Say No! – Tip #35
I would love to be able to tell you that I am utterly comfortable with saying “no” to my children, co-workers, superiors, friends, family or husband – I am not (except maybe my husband!). Seriously though, it is hard. Over the last few weeks we have been really busy with work, my husband has been away on exercises, my husband was home this weekend and feeling guilty about being away so much and our kids have seen this as an opportunity – to push the limits! It has been easier to say ‘yes’ to the extra treats, extra TV time and electronic games. Now things are slowing down a little, I realize that we have created our own mess. Which is what inspired these additional tips on saying ‘no’ and sticking to it!
* Before your spouse, partner or loved one goes away go over the basic rules of the house and explain how they won’t change when he/she is away
“Just because I will be absent doesn’t mean you will be able to ___________________. The answer will still be no”
* Let neighbours and colleagues know that a family member is absent or deployed and that you may not be able to do some of the extras you do or add to your work load. Letting people know in advance reduces the possibilities of you even having to say no!
* Remember that you aren’t saying ‘no’ to people forever, just at this moment in time
* Let people know about the responsibilities you have and the new ones you are taking on – they may even offer to help out rather than asking more of you!
* Put your needs first at least a few times a day and say no to things that will add to your stress, decrease the amount of downtime you have for yourself or wear you out even more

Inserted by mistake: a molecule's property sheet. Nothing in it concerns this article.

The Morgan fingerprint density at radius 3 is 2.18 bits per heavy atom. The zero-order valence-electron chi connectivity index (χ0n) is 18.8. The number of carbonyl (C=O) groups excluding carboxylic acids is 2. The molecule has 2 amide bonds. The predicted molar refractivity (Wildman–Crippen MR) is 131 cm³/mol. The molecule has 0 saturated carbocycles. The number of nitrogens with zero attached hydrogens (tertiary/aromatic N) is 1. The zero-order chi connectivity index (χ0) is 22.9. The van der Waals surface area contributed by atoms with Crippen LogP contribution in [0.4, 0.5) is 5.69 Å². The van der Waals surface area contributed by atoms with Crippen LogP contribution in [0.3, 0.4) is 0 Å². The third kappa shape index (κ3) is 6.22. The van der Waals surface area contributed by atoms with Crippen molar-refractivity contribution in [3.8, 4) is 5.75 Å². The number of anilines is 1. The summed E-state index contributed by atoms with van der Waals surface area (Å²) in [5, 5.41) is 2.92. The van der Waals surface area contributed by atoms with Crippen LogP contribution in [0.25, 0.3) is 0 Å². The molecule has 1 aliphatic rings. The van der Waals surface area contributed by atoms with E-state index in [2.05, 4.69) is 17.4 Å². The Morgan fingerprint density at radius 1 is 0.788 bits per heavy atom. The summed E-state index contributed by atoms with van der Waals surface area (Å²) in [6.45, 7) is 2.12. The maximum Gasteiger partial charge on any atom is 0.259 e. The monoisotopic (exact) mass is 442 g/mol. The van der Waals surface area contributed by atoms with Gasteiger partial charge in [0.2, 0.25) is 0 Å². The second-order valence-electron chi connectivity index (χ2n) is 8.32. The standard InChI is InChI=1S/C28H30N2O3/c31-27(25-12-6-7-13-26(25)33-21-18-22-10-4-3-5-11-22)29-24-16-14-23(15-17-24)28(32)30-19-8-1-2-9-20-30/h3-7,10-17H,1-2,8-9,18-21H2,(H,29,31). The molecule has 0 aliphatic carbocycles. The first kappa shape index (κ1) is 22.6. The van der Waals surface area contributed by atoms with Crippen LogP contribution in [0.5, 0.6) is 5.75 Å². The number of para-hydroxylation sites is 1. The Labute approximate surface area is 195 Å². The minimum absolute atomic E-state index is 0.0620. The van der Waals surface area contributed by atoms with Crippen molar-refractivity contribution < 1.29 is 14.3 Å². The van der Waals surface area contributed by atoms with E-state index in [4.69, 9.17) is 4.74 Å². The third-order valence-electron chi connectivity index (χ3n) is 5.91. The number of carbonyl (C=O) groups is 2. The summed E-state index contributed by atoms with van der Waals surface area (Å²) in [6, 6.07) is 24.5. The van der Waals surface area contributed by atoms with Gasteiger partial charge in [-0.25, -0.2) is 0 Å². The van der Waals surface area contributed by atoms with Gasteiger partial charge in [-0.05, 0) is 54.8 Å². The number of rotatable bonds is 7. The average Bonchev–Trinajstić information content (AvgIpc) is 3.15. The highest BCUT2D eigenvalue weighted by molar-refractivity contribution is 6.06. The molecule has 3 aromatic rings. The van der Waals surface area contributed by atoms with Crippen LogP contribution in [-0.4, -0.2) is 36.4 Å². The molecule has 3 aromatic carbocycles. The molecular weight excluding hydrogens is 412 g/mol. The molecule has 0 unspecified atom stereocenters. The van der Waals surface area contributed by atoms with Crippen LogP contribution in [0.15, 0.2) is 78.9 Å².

* If you know that someone is going to ask you to do something you don’t want to, ask around with friends, co-workers or family and see if there is anyone else that would be willing to step in. It is easier to say no and provide a solution all at the same time
* Value your time and know your priorities – it makes saying ‘no’ a lot easier
* Avoid apologizing for saying ‘no’ or giving a pile of reasons – keep it simple and polite but don’t apologize for being wise enough to know your limits
* If you are the type of person that has a hard time saying ‘no’ immediately, let the person know that you will get back to them. Take time to be comfortable and confident when you do say ‘no’. Don’t avoid responding – that infuriates people further and that is not an additional stress you want!
* When they are teenagers they often rely on you to say ‘no’ and will use you as an excuse to get out of doing something that they felt uncomfortable with in the first place.
I know people are often saying that ‘it will get easier in time’ but this is one of those things that does get easier. With my students and children at home I often just have to give them ‘the look’ or we have a little exchange: I say, “What do you think I am going to say?” They say, “Fine, I know”. Then I say, “Let’s move on”. I never even had to use the word!